Olympic tennis, a sure value in the Spanish medal table

Spain has been on the podium in seven of the eight Olympic Games since tennis returned to the Olympic program

The bronze medal won this Saturday by Pablo Carreño confirms the safe value of tennis for the Spanish delegation in the Olympic Games, where it already totals 13 throughout its history, being faithful to metals since the sport returned to the Olympic program in Seoul 1988 .

Since then, Spain has won medals in all the Olympic events except for London 2012, when it went empty in singles and doubles, a rare bird that has remained an exception after Carreño’s outstanding triumph against Novak Djokovic, the number one of the world and great favorite to gold.

In Seoul 1988, the Spanish delegation released its Olympic medal thanks to the silver of the double formed by Emilio Sánchez Vicario and Sergio Casal. Four years later, as hosts in Barcelona, ​​there were three metals – the most glorious appointment next to Atlanta ’96 – a silver in singles by Jordi Arrese, a bronze by Arantxa Sánchez Vicario and another silver by Arantxa and Conchita Martínez in doubles.

In Atlanta 1996, Spain added another three metals to the bag with the silvers of Sergi Bruguera and Arantxa in singles; and again a success for Conchita and Arantxa, who won bronze together. In Sidney 2000 it was the turn of Álex Corretja and Albert Costa, who also took the podium thanks to a bronze in the doubles.

In Athens 2004, Conchita Martínez won a medal again, although this time with Virginia Ruano. A silver that tasted like gold after a tournament full of complications. And four years later the most successful Spanish tennis player in history broke into Beijing. At just 22 years old, Rafael Nadal achieved gold in singles, something that none of his great rivals have.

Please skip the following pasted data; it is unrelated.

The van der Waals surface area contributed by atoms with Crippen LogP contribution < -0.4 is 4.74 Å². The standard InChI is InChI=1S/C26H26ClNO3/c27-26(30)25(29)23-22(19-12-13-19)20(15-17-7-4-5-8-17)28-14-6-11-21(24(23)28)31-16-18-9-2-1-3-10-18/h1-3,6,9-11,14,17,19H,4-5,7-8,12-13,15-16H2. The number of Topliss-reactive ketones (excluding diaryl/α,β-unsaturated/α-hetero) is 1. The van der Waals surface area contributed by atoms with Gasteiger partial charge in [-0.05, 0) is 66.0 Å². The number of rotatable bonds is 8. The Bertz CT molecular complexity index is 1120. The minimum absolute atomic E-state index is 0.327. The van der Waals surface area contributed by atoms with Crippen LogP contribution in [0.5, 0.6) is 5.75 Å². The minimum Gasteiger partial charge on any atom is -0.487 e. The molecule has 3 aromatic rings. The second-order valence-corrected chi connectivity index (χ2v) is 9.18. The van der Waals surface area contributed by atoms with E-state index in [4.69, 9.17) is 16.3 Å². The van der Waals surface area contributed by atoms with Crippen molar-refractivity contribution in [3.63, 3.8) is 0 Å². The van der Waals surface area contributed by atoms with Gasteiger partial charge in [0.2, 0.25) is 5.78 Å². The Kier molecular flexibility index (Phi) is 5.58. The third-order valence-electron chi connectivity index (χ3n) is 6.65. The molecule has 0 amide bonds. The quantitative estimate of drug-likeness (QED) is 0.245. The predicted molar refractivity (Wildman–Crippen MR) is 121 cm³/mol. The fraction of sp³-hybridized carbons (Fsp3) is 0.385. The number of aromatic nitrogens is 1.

In the Chinese capital, silver was also achieved in women’s doubles, thanks again to Vivi Ruano, who achieved it with Anabel Medina. And after the vacuum of London 2012, where the couple formed by David Ferrer and Feliciano López caressed the bronze, Spain has once again regained its place in the national medal table, making tennis one of the most ‘reliable’ sports. In total, 13 medals: 2 golds, 7 silvers and 4 bronzes.

In addition, according to the Royal Spanish Tennis Federation, there are three other medalists who do not count as such because tennis was considered an exhibition in its time. This is the case of the gold achieved by Manuel Santana in Mexico 1968; as well as the silvers of Manuel Orantes; and Santana himself with Juan Gisbert in doubles.


SEOUL 1988: Emilio Sánchez Vicario-Sergio Casal (SILVER).

BARCELONA 1992: Jordi Arrese (SILVER), Arantxa Sánchez Vicario (BRONZE) and Arantxa Sánchez Vicario-Conchita Martínez (SILVER).

ATLANTA 1996: Sergi Bruguera (SILVER), Arantxa Sánchez Vicario (SILVER) and Arantxa Sánchez Vicario-Conchita Martínez (BRONZE).

SIDNEY 2000: Álex Corretja-Albert Costa (BRONZE).

ATHENS 2004: Vivi Ruano-Conchita Martínez (SILVER).

BEIJING 2008: Rafa Nadal (GOLD) and Vivi Ruano-Anabel Medina (SILVER).

LONDON 2012: No medalists.

RIVER 2016: Marc López-Rafa Nadal (GOLD).

TOKYO 2020: Pablo Carreño (BRONZE).

By Editor

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